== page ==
Because of the stigma associated with hoarding, Alejo noted that hoarders often suffer alone.
“A lot of families have shunned them and neighbors (have too), so they feel like they have the world on their backs,” she said, adding it’s not just that they have things to clear up, but often they face financial, health and social issues as well. “This has created such a deep hole for them.”
In Bill’s case, his bed is completely hidden under things and the weight bench is covered with belongings. Alejo said she’s been in homes where the stove is covered with things and people are unable to cook on it.
Hoarding is more than just collecting, said Alejo. It’s a mental health disorder that can happen to anyone at anytime, she said. Hoarders are often people who at one point in their lives were very successful, she said, citing professors, pharmacists, attorneys she’s met with the disorder.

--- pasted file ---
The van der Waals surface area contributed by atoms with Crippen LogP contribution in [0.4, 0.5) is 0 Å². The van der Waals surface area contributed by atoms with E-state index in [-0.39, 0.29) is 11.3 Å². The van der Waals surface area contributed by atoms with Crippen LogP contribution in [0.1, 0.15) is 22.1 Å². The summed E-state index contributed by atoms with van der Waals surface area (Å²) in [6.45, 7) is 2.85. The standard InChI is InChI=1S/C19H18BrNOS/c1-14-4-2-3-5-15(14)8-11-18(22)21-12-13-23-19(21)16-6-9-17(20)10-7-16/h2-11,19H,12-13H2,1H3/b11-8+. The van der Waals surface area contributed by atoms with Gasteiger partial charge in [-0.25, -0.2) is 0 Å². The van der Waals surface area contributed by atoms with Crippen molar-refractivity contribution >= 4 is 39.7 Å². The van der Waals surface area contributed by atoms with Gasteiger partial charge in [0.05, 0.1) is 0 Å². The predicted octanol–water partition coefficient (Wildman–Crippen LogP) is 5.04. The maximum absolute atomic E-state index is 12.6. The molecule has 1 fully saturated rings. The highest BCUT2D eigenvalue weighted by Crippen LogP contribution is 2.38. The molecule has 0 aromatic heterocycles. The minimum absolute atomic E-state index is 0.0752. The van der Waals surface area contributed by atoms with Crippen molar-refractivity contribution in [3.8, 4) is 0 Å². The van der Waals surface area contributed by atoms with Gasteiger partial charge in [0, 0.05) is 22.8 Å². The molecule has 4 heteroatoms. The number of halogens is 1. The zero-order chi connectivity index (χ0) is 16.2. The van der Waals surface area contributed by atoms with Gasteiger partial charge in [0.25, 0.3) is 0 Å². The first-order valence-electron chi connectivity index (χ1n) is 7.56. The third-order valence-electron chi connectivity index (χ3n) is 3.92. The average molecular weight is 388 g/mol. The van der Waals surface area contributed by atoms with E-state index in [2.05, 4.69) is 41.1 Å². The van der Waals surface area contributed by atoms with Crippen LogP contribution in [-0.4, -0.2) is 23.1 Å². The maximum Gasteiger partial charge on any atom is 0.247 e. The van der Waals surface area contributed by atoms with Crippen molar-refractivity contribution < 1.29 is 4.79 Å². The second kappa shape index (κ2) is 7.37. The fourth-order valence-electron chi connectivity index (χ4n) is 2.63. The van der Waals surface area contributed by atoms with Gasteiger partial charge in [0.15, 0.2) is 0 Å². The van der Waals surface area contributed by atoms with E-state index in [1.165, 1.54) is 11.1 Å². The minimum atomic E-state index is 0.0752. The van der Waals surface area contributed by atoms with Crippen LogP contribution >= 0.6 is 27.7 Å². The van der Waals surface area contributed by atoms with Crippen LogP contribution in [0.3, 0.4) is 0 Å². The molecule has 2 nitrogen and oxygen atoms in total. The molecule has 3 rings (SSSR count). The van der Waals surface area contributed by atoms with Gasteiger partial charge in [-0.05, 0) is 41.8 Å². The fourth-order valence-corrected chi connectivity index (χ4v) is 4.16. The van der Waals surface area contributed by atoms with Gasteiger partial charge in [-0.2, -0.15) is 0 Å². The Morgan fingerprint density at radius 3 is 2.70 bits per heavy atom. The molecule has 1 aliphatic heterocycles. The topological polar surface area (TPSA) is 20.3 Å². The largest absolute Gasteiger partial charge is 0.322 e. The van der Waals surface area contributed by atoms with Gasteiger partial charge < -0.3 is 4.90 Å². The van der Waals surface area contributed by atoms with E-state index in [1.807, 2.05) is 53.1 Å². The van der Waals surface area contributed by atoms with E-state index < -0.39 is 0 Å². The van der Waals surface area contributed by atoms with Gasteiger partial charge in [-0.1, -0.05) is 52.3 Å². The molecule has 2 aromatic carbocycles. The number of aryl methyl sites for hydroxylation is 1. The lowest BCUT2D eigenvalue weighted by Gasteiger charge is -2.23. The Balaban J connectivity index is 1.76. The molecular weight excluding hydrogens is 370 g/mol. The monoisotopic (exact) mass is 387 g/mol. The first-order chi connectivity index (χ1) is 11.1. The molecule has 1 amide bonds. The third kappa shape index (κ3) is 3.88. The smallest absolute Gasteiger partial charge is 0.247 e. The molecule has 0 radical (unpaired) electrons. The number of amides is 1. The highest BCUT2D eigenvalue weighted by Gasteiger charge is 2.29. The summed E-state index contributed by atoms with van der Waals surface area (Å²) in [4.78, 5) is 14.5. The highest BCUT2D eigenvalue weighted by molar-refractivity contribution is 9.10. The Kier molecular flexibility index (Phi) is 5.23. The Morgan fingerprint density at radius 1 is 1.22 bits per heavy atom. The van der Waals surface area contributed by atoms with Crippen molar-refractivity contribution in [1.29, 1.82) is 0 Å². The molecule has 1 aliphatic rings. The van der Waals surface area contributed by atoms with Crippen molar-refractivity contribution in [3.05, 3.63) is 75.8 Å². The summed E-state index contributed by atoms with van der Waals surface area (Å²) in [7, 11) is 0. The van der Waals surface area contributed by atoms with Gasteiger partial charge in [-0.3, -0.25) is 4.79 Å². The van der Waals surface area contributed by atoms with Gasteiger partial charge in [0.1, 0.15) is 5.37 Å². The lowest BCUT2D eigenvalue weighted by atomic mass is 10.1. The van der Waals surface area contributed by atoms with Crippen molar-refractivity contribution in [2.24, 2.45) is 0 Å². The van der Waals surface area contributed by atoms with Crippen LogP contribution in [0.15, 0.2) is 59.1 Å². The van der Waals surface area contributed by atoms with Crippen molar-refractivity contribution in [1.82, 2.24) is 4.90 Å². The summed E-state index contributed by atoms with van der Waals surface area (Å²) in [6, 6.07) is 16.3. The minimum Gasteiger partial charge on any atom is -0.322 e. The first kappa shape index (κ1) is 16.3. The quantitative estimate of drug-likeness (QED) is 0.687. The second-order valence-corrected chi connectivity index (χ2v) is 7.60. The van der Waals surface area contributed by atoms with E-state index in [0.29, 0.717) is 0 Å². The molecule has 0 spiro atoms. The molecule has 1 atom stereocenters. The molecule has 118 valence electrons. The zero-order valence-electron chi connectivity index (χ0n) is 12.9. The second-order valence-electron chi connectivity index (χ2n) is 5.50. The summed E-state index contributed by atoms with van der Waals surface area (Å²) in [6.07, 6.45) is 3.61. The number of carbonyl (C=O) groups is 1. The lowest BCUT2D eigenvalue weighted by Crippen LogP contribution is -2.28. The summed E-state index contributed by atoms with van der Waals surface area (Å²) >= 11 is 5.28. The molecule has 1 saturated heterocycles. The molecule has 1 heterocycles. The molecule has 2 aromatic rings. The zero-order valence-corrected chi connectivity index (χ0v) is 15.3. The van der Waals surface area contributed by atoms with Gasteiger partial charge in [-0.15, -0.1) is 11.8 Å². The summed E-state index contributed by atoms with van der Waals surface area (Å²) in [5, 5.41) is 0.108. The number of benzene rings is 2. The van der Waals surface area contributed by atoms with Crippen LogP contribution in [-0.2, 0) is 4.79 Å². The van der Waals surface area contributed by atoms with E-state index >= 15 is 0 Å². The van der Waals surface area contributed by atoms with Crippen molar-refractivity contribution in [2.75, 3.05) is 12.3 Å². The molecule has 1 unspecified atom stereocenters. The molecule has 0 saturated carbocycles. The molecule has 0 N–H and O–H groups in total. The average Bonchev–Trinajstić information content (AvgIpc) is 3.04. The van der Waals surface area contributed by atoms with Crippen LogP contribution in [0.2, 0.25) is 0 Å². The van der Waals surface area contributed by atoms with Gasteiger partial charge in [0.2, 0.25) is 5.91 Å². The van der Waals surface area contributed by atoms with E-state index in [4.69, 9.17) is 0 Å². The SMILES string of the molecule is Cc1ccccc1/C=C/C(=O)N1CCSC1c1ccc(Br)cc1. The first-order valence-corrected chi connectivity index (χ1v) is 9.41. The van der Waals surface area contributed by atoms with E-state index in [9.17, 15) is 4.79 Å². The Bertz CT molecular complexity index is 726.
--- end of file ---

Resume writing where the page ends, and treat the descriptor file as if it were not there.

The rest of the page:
“They usually acquired a good career but at some point they have this life event and things became overwhelming and they were not able to control it like they usually do. Everything starts to pile up and they don’t know how to get themselves out,” she said, adding that often hoarders suffer from OCD (obsessive compulsive disorder.)
“This can happen to anyone at anytime,” she said, noting that she’s had people tell her, ‘I could never suffer from hoarding; my house is immaculate. I clean my bathroom every day.’”
Actually, Alejo noted, “They are at higher risk for falling into this disorder than others because it becomes very frustrating when something happens and they are not able to do what they normally do.”
Oftentimes a life-changing event triggers the problem. For example, she worked with one man, a former librarian, who came home from work one day and found his wife dead of suicide.